Niagara Gazette

September 17, 2012

LEADERSHIP IN ACTION: Traveling to Haiti requires strength of conviction

By Molly Anderson
Niagara Gazette

Niagara Gazette — Three years ago I was faced with a dilemma. During my first month as director of Leadership Niagara, one of our class members called to notify me that she would not be attending our health care session.

As many know, the Leadership Niagara program draws people from all walks of life who are looking to build their leadership skills and network with other leaders.  Each year a new class of leaders signs up for experiences through our program and we work together through a variety of experiences to evolve together as stronger leaders.

This classmate had a great fear of the medical industry due to the way she felt her mother was treated before her death.  She experienced a lot of anger and fear about entering the facility.

Immediately I understood her fears and I wanted to provide comfort and tell her it was okay not to attend.  However, my understanding of leadership set in. I knew this was a challenge for her and one I needed to see her succeed through. Ultimately she found the courage and confidence to participate in the day and thanked me for it.  The class pointed to this as an example of personal leadership in action and it helped set our organization in a new direction.

To me that is what leadership development is all about — keeping our class members fully engaged, trying new things, acting boldly, and making a difference.  I know that leadership demands sacrifice and risk and I don’t expect others to take greater risks or sacrifices than I am willing to make.  So when I was asked last month to travel to Haiti to explore a potential leadership partnership, I jumped at the opportunity.

In the two weeks I had to prepare for the trip I was questioned as to why, as a mother of four children, I would want to travel to Haiti and to leave what is comfortable and familiar.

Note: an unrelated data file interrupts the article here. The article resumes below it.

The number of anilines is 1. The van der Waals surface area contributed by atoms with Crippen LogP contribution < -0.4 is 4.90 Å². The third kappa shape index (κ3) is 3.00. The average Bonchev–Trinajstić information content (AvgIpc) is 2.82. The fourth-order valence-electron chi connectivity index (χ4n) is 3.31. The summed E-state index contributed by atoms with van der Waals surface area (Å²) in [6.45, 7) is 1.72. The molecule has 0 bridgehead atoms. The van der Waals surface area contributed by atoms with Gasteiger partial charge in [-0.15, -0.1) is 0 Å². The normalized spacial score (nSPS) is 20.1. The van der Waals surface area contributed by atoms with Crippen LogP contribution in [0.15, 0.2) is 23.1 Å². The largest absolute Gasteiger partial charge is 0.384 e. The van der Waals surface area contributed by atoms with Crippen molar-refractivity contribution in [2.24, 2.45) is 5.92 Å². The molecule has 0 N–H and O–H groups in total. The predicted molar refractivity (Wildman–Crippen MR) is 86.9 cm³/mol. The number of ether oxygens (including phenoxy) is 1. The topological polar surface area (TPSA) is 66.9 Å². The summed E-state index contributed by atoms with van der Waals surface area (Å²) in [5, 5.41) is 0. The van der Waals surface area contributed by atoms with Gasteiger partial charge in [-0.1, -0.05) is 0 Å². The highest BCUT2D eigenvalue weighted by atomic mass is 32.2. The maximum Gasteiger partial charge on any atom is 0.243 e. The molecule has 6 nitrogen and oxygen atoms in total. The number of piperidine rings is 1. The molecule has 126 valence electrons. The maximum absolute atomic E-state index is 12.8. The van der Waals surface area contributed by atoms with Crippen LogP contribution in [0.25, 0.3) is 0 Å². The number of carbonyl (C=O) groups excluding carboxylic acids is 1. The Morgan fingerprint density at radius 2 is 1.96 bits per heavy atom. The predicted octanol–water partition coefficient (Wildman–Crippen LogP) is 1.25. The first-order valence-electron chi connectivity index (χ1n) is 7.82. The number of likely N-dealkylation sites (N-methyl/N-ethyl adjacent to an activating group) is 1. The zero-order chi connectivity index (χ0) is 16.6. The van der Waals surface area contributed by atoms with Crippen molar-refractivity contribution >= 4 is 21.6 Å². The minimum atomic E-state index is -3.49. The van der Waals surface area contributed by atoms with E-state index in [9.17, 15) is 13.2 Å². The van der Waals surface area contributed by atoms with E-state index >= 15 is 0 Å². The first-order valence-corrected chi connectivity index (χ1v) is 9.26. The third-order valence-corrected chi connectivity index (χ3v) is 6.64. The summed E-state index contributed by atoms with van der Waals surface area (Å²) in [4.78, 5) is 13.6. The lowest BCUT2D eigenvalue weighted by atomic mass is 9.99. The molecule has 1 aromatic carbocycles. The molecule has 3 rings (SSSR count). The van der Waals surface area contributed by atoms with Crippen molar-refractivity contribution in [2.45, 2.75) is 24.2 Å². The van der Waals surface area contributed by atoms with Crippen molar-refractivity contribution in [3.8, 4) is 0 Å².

During my preparations I I had to begin taking anti-Malaria medication, receive vaccinations for Tetanus, Typhoid, and Hepatitis A, and arm myself with antibiotics and mosquito spray.  I watched the weather channel knowing my flight was scheduled to arrive right at the tail end of a hurricane in what was already one of the worst environments in the world, severely impoverished, and where dozens of things could go wrong.   And I was being asked exactly why I needed to go to Haiti.

Difficult and frightening as it may have seemed, I had a strong sense that I was supposed to be there and I was ready to experience the good and the bad.  

The trip really gave me a heart for Haiti and its people when I saw the devastation that exists in Port-au-Prince.  Most people there live in extremely grave and serious conditions with food scarcity and disease in tent cities as far as I could see.  I quickly realized there was nothing to be afraid of and began meeting beautiful people who were determined to help Haiti.  One person I met was Brad Johnson, the founder of the organization, Mission of Hope, who started with a barren piece of land in 1989 and a vision to change an entire generation of Haitians. His organization provides nearly 100,000 meals a day, educates 3,000 students in three different locations daily, runs an orphanage, a medical facility and a church while also operating a prosthetics lab for amputees from the earthquake.  They started a micro-enterprise for women who are “deemed worthless due to their physical disabilities” called “3 Cords” which trains, employs, and empowers amputees.  And since the earthquake, Mission of Hope built over 300 homes and employed 150 Haitians in their construction.  A new hospital on the compound is being constructed and will be ready to be staffed by medical professionals from Haiti, Western New York, and North America.  Their mission of “life transformation for every man, woman, and child in Haiti” is well under way.

Experiencing Haiti was life changing and reaffirming for me.  I’m fortunate to work with a network of Leadership Niagara graduates who value personal and professional growth and support each other in doing so.  The learning that comes from believing in yourself and others is what leadership really comes down to.   I plan to share what I learned to provide new ways to nurture leadership skills and connect people around the world to our mission.

Molly Anderson is executive director of Leadership Niagara. For more info log onto www.leadershipniagara.com

 

 

Molly Anderson is executive director of Leadership Niagara.